Not-so Doom & Gloom: Best Practices to Build a Pragmatic Security Strategy for IIoT
by Exosite, on June 27, 2017
Technology has always been a step ahead of the culture that develops it. Cars existed long before roads, safety standards, and laws governing driving came into being. Similarly, IoT security continues to make technological improvements in leaps and bounds, while the culture critical to successful (and secure) usage lags behind.
At the same time, IoT has spread beyond relatively benign consumer products and into large industrials. The insight, conveniences, and power of the industrial Internet has drawn in thousands of mission-critical assets and systems. With the increased power comes the increased risk associated with Internet-connecting multi-million dollar equipment capable of causing harm to personnel and other systems. IoT companies now have to consider security as synonymous with safety when dealing with industrial equipment where device-state changes can have devastating impacts to systems and people.
As industrial applications continue to see high rates of IoT adoption, the human element will play an increasingly important role in security alongside technology. The management of users, permissions, relationships, data breaches, and insider adversaries present a special and unique risk to systems even when they implement the most secure device-level communication.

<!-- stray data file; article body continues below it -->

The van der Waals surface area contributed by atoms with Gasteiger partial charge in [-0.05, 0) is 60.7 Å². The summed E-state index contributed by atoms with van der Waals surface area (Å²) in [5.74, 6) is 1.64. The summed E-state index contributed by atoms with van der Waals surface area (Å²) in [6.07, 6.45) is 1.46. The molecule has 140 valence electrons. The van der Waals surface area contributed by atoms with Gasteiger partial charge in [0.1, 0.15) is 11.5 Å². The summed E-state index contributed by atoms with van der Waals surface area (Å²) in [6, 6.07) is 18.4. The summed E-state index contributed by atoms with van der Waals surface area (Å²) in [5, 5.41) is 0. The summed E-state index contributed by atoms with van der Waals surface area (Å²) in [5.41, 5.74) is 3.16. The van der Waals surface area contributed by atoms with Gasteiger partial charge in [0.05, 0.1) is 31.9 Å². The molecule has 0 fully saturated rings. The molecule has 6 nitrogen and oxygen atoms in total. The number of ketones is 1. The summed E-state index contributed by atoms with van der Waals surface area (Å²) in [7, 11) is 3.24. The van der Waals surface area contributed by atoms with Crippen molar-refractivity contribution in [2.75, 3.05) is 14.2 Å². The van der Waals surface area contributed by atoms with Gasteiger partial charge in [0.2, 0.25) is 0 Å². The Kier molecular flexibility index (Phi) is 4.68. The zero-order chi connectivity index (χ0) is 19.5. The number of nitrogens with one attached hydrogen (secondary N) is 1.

In reality, any system can and will be compromised. As bleak as this may sound, this understanding can help organizations develop an approach to IoT security that seeks to protect against, deter, detect, contain, and minimize the impact of hacking attempts.
A modern, pragmatic approach to IoT security must involve strategies that pull from both technology and culture equally to be effective. Our latest white paper discusses how:
- Comprehensive security strategy first begins with an in-depth understanding of the technology concepts that are key to IoT security.
- Proven technology approaches can be used together to provide defense in depth.
- Identifying the core cultural values that must be in place to support technology components provide a path to develop a well-rounded, effective approach to IoT security.